– Adopt a discrimination and harassment policy. Every employer in Massachusetts with 6 or more employees is required to have a sexual harassment policy. It should be plainly written, widely distributed, applied uniformly, and posted electronically. The policy forms the cornerstone of your effort to prevent sexual harassment and explain how the employer will respond when allegations of wrongdoing are reported. The Massachusetts Commission Against Discrimination has published a sample policy. Employers are also encouraged to review the regulations on discrimination in employment and the MCAD’s Guidelines on 151B: Sexual Harassment in the Workplace.
– Investigate allegations of harassment and discrimination – full stop. Investigations must be prompt, fair and thorough, and those who conduct investigations must be trained to do so. While the scope of any particular investigation will vary, at a minimum, the investigation should include an interview with the complainant – the person alleging wrongdoing; the respondent – the person who has been accused of wrongdoing; and a review of relevant documents. With few exceptions, investigations of harassment should be memorialized in a report that identifies: the steps taken to investigate, information collected from interviews; the findings of the investigation; and recommendations.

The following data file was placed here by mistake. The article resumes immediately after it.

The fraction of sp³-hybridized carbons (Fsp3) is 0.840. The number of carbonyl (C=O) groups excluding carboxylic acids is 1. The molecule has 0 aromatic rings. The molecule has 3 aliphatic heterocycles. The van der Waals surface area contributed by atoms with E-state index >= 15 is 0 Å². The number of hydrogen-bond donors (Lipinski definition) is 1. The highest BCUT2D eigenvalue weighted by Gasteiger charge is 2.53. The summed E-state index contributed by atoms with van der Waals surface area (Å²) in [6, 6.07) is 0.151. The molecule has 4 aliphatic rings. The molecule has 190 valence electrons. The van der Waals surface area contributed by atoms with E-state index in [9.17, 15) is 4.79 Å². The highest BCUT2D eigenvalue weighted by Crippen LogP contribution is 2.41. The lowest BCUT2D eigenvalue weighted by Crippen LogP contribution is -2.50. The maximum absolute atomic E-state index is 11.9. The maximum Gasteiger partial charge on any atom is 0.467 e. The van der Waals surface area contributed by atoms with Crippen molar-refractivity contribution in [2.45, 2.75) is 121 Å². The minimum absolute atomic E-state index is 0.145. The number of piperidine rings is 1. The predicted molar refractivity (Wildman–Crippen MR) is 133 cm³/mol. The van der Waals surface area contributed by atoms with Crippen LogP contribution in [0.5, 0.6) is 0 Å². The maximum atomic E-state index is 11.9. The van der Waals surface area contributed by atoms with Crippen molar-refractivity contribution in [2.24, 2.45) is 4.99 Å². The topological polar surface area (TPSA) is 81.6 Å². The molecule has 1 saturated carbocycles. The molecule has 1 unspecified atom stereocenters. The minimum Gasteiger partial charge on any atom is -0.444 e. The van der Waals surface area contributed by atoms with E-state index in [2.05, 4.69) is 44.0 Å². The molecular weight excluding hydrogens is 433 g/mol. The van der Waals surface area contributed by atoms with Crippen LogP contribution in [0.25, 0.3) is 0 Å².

– Consider utilizing a Consensual Romance in the Workplace Agreement, also known as a “Love Contract” for peer romantic relationships. These contracts frequently ask employees in a relationship with one another to agree that they:
- have received, read and understand the employer’s discrimination and harassment policy;
- affirm that they are in a consensual relationship with one another;
- will not engage in public displays of affection or other behavior that might make others feel uncomfortable;
- will not participate in company decision-making processes that could affect each other’s pay, promotional opportunities, performance evaluation and the like; and
- will treat each other professionally, including by not retaliating, if the relationship ends.
– Conduct regular trainings. A 2016 report by the Equal Employment Opportunity Commission found that harassment training, standing alone, has not been shown to effectively reduce the incidence of harassment in the workplace. The EEOC urges employers not to limit workplace training to “legal compliance” (i.e., understanding what conduct is unlawful). Rather, employers should expand on this model, to include training in workplace civility and social skills. Such trainings offer participants a model for how to behave, rather than a lecture on how not to behave, providing a more positive and proactive model for workplace interactions. The EEOC also encourages training in bystander intervention, a tool that has begun to attract attention as a mechanism for preventing harassment. You can read more about the EEOC report and workplace harassment in our #MeToo@Work article.